Tuesday, September 18, 2007

Interlibrary Loan

I'm speeding along reading a book I have for just two weeks, wondering why with all the foodies in this county my library didn't have a copy of it.

It's Food Wars: the Global Battle for Mouths, Minds and Markets by Tim Lang and Michael Heasman. (London: Earthscan, 2004) It is a global book, much less US centered than most of the other reading I have recommended. There are lots of charts and graphs and tables here, which I like a lot. But most significant is that this book does not mince words about the tensions between human health and nutrition values and ecological values. This is a tension I feel a lot when I meet with food system folks around here - I came close to a shouting match with a woman who felt it was more important for folks to have fresh produce, even if it does come from Mexico. I was arguing for sustainability values. It's not that I don't care about health - but that I see the values as nesting. Unless we look at planetary health, our solutions to individual health will be for one generation at most.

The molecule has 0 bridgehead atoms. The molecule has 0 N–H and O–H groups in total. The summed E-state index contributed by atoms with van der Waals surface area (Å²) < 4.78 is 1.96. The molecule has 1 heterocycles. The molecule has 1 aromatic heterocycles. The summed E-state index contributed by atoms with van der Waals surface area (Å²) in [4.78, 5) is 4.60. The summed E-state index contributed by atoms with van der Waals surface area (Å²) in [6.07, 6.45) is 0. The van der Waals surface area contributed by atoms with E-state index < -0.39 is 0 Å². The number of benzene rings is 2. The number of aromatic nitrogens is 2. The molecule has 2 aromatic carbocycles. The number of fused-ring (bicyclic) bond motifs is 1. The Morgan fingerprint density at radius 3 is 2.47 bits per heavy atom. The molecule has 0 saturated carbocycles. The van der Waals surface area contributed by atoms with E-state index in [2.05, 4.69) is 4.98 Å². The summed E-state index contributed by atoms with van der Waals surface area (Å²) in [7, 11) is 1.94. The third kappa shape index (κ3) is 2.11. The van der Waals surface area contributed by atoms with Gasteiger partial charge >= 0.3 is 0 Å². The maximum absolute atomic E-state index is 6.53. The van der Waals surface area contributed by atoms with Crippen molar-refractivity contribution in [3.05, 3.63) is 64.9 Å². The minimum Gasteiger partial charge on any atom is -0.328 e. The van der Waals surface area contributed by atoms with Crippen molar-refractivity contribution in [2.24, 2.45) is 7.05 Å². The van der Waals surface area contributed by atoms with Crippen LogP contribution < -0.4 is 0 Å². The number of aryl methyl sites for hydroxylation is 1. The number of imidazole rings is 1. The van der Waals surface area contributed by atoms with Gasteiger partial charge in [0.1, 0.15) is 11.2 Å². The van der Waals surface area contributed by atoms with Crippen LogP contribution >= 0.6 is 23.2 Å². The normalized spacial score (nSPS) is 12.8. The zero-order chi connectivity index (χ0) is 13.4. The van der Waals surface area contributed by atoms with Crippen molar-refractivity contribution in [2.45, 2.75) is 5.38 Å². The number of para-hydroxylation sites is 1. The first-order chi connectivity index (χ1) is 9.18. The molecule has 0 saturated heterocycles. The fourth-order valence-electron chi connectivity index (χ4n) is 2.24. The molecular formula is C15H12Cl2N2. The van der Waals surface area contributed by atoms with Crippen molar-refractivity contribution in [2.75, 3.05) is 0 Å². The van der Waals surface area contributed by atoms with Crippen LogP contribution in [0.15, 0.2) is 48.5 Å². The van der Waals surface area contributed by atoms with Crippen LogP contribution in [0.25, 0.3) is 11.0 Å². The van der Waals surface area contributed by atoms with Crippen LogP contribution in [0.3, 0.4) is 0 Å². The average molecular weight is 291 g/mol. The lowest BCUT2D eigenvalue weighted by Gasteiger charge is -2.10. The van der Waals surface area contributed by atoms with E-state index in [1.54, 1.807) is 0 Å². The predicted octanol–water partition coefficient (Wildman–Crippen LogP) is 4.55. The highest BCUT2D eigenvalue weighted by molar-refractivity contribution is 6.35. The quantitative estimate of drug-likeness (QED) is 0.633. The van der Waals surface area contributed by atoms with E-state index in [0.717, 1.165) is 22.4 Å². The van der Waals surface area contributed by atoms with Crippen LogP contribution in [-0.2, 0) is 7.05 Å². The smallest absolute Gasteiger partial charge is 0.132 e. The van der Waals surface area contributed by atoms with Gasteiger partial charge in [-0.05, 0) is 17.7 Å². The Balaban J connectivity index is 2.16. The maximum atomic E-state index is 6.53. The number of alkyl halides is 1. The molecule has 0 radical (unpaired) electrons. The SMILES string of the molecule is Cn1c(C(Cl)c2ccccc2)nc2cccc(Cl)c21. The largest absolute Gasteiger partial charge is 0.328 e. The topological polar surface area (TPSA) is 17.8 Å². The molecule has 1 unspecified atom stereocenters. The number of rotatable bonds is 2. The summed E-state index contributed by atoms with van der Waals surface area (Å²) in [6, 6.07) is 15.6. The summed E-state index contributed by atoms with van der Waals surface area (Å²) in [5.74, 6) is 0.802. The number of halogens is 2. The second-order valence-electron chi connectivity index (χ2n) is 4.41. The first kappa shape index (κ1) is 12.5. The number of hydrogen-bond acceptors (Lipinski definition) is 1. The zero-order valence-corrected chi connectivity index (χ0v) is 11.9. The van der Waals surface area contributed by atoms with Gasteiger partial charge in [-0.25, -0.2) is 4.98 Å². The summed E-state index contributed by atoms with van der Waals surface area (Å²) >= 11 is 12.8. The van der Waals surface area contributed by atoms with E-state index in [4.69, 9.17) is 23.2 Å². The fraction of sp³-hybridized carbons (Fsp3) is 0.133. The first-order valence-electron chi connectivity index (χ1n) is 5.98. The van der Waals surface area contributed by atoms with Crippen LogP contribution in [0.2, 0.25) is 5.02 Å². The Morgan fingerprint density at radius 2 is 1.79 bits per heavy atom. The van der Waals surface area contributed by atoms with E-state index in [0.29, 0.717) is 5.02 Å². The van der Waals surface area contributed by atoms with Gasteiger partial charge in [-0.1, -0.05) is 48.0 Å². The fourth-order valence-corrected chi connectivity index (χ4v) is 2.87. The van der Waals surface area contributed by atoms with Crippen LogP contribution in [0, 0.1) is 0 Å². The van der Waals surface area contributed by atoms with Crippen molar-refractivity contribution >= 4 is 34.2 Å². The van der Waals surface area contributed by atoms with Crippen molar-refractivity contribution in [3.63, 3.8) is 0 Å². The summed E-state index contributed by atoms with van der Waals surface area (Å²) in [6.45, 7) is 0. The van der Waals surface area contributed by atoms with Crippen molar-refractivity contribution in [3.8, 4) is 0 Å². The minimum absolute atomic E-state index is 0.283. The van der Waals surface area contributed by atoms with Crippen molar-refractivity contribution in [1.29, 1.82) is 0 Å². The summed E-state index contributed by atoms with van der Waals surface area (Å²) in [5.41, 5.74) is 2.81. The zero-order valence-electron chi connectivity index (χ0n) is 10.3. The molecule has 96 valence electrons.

One of the tables toward the end of the book is "some tentative rules for food and ecological health (adults)". I love the last bullet
- Enjoy food in the short term, but think about its impact long term

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